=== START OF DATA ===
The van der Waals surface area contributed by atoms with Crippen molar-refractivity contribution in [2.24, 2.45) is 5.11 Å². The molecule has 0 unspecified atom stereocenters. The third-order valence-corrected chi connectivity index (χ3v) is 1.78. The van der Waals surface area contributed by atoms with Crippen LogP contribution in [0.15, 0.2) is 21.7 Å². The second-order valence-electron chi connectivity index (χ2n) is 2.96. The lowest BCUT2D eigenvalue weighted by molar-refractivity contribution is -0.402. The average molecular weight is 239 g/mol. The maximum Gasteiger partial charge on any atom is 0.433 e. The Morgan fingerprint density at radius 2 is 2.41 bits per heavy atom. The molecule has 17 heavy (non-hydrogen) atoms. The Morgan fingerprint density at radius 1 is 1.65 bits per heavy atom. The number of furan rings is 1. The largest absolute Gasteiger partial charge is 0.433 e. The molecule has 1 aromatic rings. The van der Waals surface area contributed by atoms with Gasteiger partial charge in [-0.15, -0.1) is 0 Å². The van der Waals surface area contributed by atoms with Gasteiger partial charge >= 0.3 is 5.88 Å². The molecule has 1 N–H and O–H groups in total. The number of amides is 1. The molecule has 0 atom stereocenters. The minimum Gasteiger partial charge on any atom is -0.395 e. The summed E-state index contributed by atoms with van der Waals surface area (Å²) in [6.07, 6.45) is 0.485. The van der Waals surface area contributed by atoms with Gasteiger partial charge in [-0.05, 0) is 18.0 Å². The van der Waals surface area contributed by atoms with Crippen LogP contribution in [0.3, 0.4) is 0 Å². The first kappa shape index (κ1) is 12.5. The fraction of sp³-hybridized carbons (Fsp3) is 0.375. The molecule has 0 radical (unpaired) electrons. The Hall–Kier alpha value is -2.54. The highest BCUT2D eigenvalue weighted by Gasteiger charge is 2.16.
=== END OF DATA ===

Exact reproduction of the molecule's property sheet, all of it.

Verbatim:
The van der Waals surface area contributed by atoms with Crippen molar-refractivity contribution in [2.24, 2.45) is 5.11 Å². The molecule has 0 unspecified atom stereocenters. The third-order valence-corrected chi connectivity index (χ3v) is 1.78. The van der Waals surface area contributed by atoms with Crippen LogP contribution in [0.15, 0.2) is 21.7 Å². The second-order valence-electron chi connectivity index (χ2n) is 2.96. The lowest BCUT2D eigenvalue weighted by molar-refractivity contribution is -0.402. The average molecular weight is 239 g/mol. The maximum Gasteiger partial charge on any atom is 0.433 e. The Morgan fingerprint density at radius 2 is 2.41 bits per heavy atom. The molecule has 17 heavy (non-hydrogen) atoms. The Morgan fingerprint density at radius 1 is 1.65 bits per heavy atom. The number of furan rings is 1. The largest absolute Gasteiger partial charge is 0.433 e. The molecule has 1 aromatic rings. The van der Waals surface area contributed by atoms with Gasteiger partial charge in [-0.15, -0.1) is 0 Å². The van der Waals surface area contributed by atoms with Gasteiger partial charge >= 0.3 is 5.88 Å². The molecule has 1 N–H and O–H groups in total. The number of amides is 1. The molecule has 0 atom stereocenters. The minimum Gasteiger partial charge on any atom is -0.395 e. The summed E-state index contributed by atoms with van der Waals surface area (Å²) in [6.07, 6.45) is 0.485. The van der Waals surface area contributed by atoms with Gasteiger partial charge in [-0.05, 0) is 18.0 Å². The van der Waals surface area contributed by atoms with Crippen LogP contribution in [0.3, 0.4) is 0 Å². The first kappa shape index (κ1) is 12.5. The fraction of sp³-hybridized carbons (Fsp3) is 0.375. The molecule has 0 radical (unpaired) electrons. The Hall–Kier alpha value is -2.54. The highest BCUT2D eigenvalue weighted by Gasteiger charge is 2.16.